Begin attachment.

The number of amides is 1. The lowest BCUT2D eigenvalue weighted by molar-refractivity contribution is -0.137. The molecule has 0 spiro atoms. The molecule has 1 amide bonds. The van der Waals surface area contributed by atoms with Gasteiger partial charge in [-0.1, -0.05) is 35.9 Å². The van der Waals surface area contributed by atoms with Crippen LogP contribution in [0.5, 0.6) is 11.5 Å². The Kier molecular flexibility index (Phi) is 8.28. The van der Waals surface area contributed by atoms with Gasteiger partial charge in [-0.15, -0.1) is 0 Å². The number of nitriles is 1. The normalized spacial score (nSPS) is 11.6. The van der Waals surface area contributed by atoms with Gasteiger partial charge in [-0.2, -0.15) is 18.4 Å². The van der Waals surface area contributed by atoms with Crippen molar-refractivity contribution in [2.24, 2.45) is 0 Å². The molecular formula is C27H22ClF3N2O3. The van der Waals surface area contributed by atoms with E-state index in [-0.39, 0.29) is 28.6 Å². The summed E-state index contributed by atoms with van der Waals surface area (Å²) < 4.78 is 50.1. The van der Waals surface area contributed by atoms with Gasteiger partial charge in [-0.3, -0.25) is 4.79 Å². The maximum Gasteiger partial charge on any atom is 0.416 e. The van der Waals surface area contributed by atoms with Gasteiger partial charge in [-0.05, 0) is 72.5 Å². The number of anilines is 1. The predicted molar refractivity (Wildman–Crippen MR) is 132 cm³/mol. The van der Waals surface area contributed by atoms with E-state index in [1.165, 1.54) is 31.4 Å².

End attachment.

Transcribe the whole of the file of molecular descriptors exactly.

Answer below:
The number of amides is 1. The lowest BCUT2D eigenvalue weighted by molar-refractivity contribution is -0.137. The molecule has 0 spiro atoms. The molecule has 1 amide bonds. The van der Waals surface area contributed by atoms with Gasteiger partial charge in [-0.1, -0.05) is 35.9 Å². The van der Waals surface area contributed by atoms with Crippen LogP contribution in [0.5, 0.6) is 11.5 Å². The Kier molecular flexibility index (Phi) is 8.28. The van der Waals surface area contributed by atoms with Gasteiger partial charge in [-0.15, -0.1) is 0 Å². The number of nitriles is 1. The normalized spacial score (nSPS) is 11.6. The van der Waals surface area contributed by atoms with Gasteiger partial charge in [-0.2, -0.15) is 18.4 Å². The van der Waals surface area contributed by atoms with Crippen molar-refractivity contribution in [2.24, 2.45) is 0 Å². The molecular formula is C27H22ClF3N2O3. The van der Waals surface area contributed by atoms with E-state index in [-0.39, 0.29) is 28.6 Å². The summed E-state index contributed by atoms with van der Waals surface area (Å²) < 4.78 is 50.1. The van der Waals surface area contributed by atoms with Gasteiger partial charge in [-0.3, -0.25) is 4.79 Å². The maximum Gasteiger partial charge on any atom is 0.416 e. The van der Waals surface area contributed by atoms with Gasteiger partial charge in [-0.05, 0) is 72.5 Å². The number of anilines is 1. The predicted molar refractivity (Wildman–Crippen MR) is 132 cm³/mol. The van der Waals surface area contributed by atoms with E-state index in [1.165, 1.54) is 31.4 Å².